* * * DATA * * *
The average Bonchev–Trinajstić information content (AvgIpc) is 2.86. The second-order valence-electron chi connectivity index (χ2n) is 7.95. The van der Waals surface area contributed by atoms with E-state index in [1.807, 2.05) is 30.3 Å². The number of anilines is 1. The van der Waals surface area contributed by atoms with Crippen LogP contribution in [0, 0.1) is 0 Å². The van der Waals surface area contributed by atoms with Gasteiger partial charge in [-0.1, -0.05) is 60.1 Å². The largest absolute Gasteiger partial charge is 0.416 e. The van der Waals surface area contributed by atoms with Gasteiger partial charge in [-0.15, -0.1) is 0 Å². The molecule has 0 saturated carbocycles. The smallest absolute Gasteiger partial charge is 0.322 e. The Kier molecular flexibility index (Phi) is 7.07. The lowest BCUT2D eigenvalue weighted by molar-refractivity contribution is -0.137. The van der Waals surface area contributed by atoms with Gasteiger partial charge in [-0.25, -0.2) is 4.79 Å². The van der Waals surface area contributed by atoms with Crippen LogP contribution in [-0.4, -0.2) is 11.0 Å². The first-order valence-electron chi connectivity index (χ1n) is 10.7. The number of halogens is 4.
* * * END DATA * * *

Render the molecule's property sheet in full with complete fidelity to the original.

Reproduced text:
The average Bonchev–Trinajstić information content (AvgIpc) is 2.86. The second-order valence-electron chi connectivity index (χ2n) is 7.95. The van der Waals surface area contributed by atoms with E-state index in [1.807, 2.05) is 30.3 Å². The number of anilines is 1. The van der Waals surface area contributed by atoms with Crippen LogP contribution in [0, 0.1) is 0 Å². The van der Waals surface area contributed by atoms with Gasteiger partial charge in [-0.1, -0.05) is 60.1 Å². The largest absolute Gasteiger partial charge is 0.416 e. The van der Waals surface area contributed by atoms with Gasteiger partial charge in [-0.15, -0.1) is 0 Å². The molecule has 0 saturated carbocycles. The smallest absolute Gasteiger partial charge is 0.322 e. The Kier molecular flexibility index (Phi) is 7.07. The lowest BCUT2D eigenvalue weighted by molar-refractivity contribution is -0.137. The van der Waals surface area contributed by atoms with Gasteiger partial charge in [-0.25, -0.2) is 4.79 Å². The van der Waals surface area contributed by atoms with Crippen LogP contribution in [-0.4, -0.2) is 11.0 Å². The first-order valence-electron chi connectivity index (χ1n) is 10.7. The number of halogens is 4.